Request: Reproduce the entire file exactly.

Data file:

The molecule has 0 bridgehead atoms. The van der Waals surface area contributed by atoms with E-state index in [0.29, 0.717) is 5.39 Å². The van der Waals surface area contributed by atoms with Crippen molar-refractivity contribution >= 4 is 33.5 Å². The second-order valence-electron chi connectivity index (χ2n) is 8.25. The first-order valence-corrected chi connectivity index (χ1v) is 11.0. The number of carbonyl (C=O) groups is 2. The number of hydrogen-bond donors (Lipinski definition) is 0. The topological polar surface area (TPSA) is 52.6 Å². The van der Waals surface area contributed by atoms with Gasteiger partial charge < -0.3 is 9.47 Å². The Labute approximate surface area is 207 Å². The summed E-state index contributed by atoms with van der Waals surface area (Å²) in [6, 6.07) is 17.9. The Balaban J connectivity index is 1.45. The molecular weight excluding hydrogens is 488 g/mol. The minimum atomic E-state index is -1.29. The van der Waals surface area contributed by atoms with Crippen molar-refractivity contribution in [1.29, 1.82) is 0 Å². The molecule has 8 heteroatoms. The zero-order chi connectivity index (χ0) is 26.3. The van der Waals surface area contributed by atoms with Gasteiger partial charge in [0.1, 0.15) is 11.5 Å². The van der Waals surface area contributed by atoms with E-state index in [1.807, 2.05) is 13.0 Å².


The molecule has 0 bridgehead atoms. The van der Waals surface area contributed by atoms with E-state index in [0.29, 0.717) is 5.39 Å². The van der Waals surface area contributed by atoms with Crippen molar-refractivity contribution >= 4 is 33.5 Å². The second-order valence-electron chi connectivity index (χ2n) is 8.25. The first-order valence-corrected chi connectivity index (χ1v) is 11.0. The number of carbonyl (C=O) groups is 2. The number of hydrogen-bond donors (Lipinski definition) is 0. The topological polar surface area (TPSA) is 52.6 Å². The van der Waals surface area contributed by atoms with Gasteiger partial charge < -0.3 is 9.47 Å². The Labute approximate surface area is 207 Å². The summed E-state index contributed by atoms with van der Waals surface area (Å²) in [6, 6.07) is 17.9. The Balaban J connectivity index is 1.45. The molecular weight excluding hydrogens is 488 g/mol. The minimum atomic E-state index is -1.29. The van der Waals surface area contributed by atoms with Crippen molar-refractivity contribution in [1.29, 1.82) is 0 Å². The molecule has 8 heteroatoms. The zero-order chi connectivity index (χ0) is 26.3. The van der Waals surface area contributed by atoms with Gasteiger partial charge in [0.1, 0.15) is 11.5 Å². The van der Waals surface area contributed by atoms with E-state index in [1.807, 2.05) is 13.0 Å².